Akhenaten also reintroduced the benben, a ritual stone that dates back to the first old kingdom worship of the sun. A priest of Aten had little to do, as now all worship was directed to the pharaoh. The priest came to hold a position similar to a modern day alter boy, greatly reducing their status. By this time the Amun priesthood was all but destroyed, leaving no rivals to Akhenatens power. Akhenaten created an original artistic style, which later became known as Amarna art, named after the amarna period.
Apart from his controversial depiction of himself, he created a new style of art. It was a beautiful natural looking style, almost classical. This was a very different approach to former artworks, in which people and objects were depicted in unnatural poses, and almost always in perfect health. Prior to the amarna period, the personal life of the royal family was not for the publics attention, but Akhenaten beloved every part of their life was sacred as he was the son of the Aten. Paintings began to portray the royal family in intimate moments, formerly never carved.
The changes to a more realistic style of art are probably as a result of his belief in maat, which is both a word with the meaning truth and also a concept of truth. It came from the old god of truth, Ma at. Akhenaten continued his fathers foreign policy, and was a peaceful king apart from some small campaign early in his reign, although, while his father had been a genius at such diplomacy Akhenaten was to preoccupied to worry about foreign affairs, and relations with other countries grew distant although trade continued to flourish. Akhenaten needed a great deal of funds for his colossal building projects.
In the later years of his reign, Akhenaten became an oppressor of anyone who showed any belief in the old gods. He became obsessive about destroying all trace of the cult of Amun and had its name carved out of every monument in Egypt. Some say this obsession came from his original motive to take power away from the cult of Amun. Others believe he was filled with such religious zeal that he did it for his faith. At the end of his reign, the capital was moves swiftly back to Thebes and all trace of Akhenaten and his religion was destroyed.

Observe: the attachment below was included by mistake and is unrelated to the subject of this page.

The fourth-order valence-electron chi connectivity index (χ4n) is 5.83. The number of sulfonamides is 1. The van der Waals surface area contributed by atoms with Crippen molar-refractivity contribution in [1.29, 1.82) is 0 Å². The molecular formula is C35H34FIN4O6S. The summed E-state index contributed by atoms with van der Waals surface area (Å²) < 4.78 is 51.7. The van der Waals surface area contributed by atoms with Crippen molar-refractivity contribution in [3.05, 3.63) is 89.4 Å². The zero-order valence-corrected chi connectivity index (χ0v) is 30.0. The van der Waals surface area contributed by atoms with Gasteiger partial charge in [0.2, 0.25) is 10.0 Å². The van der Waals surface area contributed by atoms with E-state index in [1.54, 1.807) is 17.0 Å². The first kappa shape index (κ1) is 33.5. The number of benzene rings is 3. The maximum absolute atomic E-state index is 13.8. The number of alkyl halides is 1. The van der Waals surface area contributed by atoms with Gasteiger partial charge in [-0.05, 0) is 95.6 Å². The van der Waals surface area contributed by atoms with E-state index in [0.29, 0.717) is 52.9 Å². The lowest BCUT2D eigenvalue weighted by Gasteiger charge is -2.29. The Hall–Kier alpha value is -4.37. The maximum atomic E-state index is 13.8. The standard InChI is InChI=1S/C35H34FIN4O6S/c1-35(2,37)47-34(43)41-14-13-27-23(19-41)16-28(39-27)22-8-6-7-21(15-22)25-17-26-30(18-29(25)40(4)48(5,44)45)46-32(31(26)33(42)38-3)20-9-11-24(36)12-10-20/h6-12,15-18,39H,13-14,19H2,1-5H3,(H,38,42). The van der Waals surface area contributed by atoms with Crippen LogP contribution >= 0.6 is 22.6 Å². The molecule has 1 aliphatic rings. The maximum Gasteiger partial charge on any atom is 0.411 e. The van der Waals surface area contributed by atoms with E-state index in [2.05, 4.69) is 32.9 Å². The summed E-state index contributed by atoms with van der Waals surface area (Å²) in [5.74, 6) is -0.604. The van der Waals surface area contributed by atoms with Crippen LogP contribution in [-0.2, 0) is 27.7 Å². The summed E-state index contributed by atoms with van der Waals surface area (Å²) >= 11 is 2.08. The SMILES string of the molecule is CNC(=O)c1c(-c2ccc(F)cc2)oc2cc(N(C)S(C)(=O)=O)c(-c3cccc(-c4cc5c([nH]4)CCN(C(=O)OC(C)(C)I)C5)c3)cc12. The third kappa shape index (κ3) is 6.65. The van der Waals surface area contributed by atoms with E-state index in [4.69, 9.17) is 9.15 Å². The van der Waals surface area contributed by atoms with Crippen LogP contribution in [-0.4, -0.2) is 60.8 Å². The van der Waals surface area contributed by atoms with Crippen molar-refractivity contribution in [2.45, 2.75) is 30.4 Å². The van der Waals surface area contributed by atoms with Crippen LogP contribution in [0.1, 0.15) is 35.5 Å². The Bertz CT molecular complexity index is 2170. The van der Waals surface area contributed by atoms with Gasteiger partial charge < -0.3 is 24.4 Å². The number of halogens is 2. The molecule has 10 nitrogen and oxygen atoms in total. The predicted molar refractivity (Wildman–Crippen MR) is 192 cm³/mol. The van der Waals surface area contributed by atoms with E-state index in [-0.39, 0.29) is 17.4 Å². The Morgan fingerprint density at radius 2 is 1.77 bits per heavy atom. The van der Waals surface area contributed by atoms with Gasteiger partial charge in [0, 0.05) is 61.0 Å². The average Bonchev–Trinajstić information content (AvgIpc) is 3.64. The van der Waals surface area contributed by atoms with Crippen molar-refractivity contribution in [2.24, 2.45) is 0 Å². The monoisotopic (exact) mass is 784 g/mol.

For this reason, the armana period is a highly researched period in Egyptian history. Before deciding weather Akhenaten was a revolutionary or a reactionary character, one last point must be mentioned. Akhenaten was not the first pharaoh to show interest in the Aten. Akhenatens forefathers also showed interest in the Aten, devoting several sights to different versions of the sun disk. Was Akhenaten a reactionary, creating the new religion to consolidate his power, raise his status and make him more famous than any pharaoh before.
Or was he a Revolutionary, bravely developing and impementing his beliefs, which would have been influenced buy his fathers obvious soft spot for the Aten. It is true that Akhenaten probably used the new religion as a way to draw more power and prestige to himself, but the new ideology, art forms, architecture, way of life and capitol where all truly the result if a great revolutionary vision. If he began his quest only with the intention to increase his power, then by the time he was at its end, he truly believed in it. What might of began as a reaction no doubt became a great revolution.